In November 2020 some Instagram users became aware that #bpd had become banned on Instagram.
The hashtag stands for borderline personality disorder (BPD), a type of personality disorder that impacts how an individual thinks and feels about themselves and others.
Instead of being able to access the 1.3 million posts associated with the hashtag, users are met with a pop up asking ‘can we help?’ and warning that ‘posts with this tag can often encourage behaviour that can cause harm and even lead to death.’
Celine McLoughlin, who was diagnosed with BPD in September 2020 and has been campaigning against the ban on Instagram, said: “I can understand that there are triggering topics related to BPD disorder such as suicide and self-harming but at the same time there’s already stigma round talking about these disorders.
“By putting a ban on the hashtag it’s basically saying to me don’t talk about it.”
According to the NHS, individuals who have borderline personality disorder can experience symptoms grouped into four main areas; emotional instability, disturbed patterns of thinking or perception, impulsive behaviour and intense and unstable relationships.
Celine explained the ways BPD has impacted her life: “It’s caused me to do things and behave in ways I’m not proud of. I’d always think to myself ‘why did I do that, why am I breaking things, why am I screaming and getting really angry’ and then five minutes later I’m ready for a night out.
“Me and my ex-boyfriend have broken up and it feels like my whole world has ended. But even when we were together it felt like my world was ending for other reasons.
“Another good example is my body image. A big symptom of BPD is bad body image, I’ve always hated my body and how I look.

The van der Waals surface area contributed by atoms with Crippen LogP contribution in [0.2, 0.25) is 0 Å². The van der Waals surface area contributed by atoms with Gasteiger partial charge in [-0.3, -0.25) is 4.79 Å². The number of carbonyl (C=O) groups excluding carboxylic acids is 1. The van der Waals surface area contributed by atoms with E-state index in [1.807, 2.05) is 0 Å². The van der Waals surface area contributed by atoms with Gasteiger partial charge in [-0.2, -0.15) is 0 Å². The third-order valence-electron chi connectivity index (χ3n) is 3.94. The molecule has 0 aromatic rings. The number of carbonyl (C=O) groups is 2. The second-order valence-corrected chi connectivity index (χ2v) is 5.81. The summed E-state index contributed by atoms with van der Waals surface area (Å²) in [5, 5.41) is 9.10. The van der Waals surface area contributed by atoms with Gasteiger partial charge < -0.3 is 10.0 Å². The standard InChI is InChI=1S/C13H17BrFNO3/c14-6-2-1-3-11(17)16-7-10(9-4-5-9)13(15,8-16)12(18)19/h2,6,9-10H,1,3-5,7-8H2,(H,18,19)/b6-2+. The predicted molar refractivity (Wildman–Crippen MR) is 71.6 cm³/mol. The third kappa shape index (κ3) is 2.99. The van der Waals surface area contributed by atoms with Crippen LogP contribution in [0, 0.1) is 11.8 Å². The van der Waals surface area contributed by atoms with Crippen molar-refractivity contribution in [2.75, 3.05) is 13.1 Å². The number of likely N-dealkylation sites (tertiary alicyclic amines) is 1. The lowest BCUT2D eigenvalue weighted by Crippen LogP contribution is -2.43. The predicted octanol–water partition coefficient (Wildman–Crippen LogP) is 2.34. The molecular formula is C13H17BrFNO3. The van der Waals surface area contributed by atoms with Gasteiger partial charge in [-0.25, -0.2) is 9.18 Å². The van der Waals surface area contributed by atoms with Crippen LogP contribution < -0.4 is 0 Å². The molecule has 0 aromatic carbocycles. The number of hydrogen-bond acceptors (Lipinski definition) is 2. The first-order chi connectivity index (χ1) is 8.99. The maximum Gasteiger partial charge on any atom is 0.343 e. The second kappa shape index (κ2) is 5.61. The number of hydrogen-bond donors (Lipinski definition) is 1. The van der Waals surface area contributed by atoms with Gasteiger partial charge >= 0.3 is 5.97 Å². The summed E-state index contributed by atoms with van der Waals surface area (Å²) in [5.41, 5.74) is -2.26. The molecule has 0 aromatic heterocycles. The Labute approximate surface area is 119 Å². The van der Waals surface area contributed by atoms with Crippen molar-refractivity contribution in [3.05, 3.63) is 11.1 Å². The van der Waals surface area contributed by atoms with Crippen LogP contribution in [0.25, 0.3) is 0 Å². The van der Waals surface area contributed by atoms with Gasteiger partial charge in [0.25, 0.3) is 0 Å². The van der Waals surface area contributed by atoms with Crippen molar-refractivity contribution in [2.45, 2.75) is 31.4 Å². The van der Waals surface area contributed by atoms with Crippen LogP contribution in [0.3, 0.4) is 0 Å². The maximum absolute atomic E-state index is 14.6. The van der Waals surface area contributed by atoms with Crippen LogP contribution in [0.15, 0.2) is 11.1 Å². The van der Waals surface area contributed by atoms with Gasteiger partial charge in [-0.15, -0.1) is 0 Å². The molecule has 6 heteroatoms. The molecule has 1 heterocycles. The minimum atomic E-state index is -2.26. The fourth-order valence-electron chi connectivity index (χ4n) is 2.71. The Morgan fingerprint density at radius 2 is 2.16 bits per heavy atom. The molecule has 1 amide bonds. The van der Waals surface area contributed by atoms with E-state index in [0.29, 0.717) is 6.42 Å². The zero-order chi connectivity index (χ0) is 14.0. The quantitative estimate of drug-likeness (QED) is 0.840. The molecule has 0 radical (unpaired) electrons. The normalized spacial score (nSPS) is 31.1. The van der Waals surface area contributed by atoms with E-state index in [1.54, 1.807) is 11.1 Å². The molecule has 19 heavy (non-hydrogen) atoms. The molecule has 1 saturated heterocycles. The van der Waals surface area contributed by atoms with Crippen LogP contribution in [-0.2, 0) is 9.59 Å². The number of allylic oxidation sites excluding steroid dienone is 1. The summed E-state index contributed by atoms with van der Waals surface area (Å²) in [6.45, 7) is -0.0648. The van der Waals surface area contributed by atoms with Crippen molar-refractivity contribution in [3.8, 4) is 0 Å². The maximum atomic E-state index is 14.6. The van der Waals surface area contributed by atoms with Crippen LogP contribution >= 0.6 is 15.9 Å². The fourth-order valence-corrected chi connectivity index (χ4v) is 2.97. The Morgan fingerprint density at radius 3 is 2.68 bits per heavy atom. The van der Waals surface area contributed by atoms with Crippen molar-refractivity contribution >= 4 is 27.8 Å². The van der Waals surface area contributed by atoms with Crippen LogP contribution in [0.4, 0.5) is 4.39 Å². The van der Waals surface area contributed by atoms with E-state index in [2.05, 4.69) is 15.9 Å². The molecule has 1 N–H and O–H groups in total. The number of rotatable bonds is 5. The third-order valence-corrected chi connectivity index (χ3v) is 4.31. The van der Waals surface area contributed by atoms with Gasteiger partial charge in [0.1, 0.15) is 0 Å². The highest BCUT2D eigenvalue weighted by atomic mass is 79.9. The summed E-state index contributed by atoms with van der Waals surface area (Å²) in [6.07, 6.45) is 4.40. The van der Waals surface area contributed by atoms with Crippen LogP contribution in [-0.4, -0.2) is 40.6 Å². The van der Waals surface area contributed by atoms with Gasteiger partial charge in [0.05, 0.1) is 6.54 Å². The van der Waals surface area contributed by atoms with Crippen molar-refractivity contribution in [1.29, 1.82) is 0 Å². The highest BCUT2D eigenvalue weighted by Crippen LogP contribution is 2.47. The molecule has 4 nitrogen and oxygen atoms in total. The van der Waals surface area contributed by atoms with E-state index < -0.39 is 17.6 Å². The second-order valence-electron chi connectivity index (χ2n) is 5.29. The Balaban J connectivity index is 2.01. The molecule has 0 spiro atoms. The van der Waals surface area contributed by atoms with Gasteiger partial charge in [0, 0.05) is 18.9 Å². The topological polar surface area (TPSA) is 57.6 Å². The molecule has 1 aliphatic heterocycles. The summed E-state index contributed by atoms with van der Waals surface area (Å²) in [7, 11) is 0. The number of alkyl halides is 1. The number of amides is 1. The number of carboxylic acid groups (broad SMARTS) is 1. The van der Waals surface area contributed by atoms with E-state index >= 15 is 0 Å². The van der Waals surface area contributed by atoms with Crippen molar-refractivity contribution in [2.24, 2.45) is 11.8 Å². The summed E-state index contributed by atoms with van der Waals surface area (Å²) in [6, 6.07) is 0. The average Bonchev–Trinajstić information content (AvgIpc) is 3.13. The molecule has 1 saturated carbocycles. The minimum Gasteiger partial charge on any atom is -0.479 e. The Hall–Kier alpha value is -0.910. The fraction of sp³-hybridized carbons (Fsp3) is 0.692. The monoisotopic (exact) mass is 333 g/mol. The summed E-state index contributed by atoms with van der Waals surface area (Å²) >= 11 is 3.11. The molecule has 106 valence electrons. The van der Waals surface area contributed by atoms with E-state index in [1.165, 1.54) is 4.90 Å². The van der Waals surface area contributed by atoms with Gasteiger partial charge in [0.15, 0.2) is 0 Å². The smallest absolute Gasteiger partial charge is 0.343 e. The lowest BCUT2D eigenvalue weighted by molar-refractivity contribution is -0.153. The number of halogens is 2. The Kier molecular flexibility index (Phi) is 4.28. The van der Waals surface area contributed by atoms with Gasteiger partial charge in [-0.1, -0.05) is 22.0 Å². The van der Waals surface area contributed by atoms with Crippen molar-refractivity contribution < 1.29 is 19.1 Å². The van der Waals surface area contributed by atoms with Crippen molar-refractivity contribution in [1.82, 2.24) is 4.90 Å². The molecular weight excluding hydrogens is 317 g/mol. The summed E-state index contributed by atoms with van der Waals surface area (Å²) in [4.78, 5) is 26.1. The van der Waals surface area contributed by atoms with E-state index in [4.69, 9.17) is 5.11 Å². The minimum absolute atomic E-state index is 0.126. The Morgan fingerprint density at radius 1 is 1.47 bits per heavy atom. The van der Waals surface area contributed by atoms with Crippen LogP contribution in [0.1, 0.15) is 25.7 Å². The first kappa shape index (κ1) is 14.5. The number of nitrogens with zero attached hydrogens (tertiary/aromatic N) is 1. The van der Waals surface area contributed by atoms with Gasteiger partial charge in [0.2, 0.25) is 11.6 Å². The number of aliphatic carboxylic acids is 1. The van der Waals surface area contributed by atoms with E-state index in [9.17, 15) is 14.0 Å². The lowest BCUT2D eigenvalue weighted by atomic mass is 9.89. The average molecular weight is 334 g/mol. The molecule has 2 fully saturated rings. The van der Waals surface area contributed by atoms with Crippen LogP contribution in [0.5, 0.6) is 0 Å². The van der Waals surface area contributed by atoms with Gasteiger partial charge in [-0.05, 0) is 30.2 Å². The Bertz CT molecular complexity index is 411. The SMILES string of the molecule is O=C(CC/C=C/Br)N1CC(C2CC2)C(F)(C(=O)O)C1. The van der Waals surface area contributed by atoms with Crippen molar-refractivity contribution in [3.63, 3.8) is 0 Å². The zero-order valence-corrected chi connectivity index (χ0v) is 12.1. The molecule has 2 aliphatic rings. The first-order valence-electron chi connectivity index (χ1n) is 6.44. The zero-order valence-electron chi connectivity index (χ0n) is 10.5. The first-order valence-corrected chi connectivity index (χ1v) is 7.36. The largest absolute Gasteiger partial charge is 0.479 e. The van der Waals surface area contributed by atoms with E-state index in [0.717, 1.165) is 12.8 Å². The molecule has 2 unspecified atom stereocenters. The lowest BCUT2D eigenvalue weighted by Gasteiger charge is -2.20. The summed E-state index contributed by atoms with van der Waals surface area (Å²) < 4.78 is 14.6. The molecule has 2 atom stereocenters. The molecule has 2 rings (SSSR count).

“I’d always say to myself that if I lost weight it will literally get rid of all my issues. But now I’ve lost three and a half stone in a year and I still hate how I look.”
There is no clear reason why some people experience difficulties associated with BPD but most people who are diagnosed are likely to have experienced a stressful or traumatic life event.
Celine explained: “Me and my ex-boyfriend had an abortion whilst I was at university and that was really hard and I didn’t know how to tell my parents for a long time.
“I had always struggled to pin down my emotions and for that to happen, it sent me over the edge.”
Dr Paul McLaren, a consultant psychiatrist at Priory’s London Wellbeing Centre and hospital, said: “Personality disorders usually become apparent during adolescence and an individual’s teenage years, before continuing into adulthood.”
During Covid-19 treatment for BPD is currently provided remotely, Dr Paul McLaren, said: “We provide a service called Priory Connect, where patients can reach a psychiatrist or psychotherapist and receive several types of psychotherapy via online sessions.
“Medication may sometimes be added and your doctor may recommend hospitalisation if your safety is at risk.”
‘The Book of Positivity’ created by Celine:
Due to lockdown social media is one of the main ways people can connect and Celine said: “Because of lockdown, Instagram is one of the few ways to reach out and find others with BPD and find normality in this condition.
“With the current ban people’s voices aren’t being heard, it makes you feel alone and like you’re abnormal.”
Buzz contacted Instagram for a comment but did not receive a response.
The petition, which is on change.org, now has over 9,600 signatures and is also calling for ‘change before this happens to another illness that has been demonised by society.’
To sign the petition click here, and for more information on BPD and support click here.
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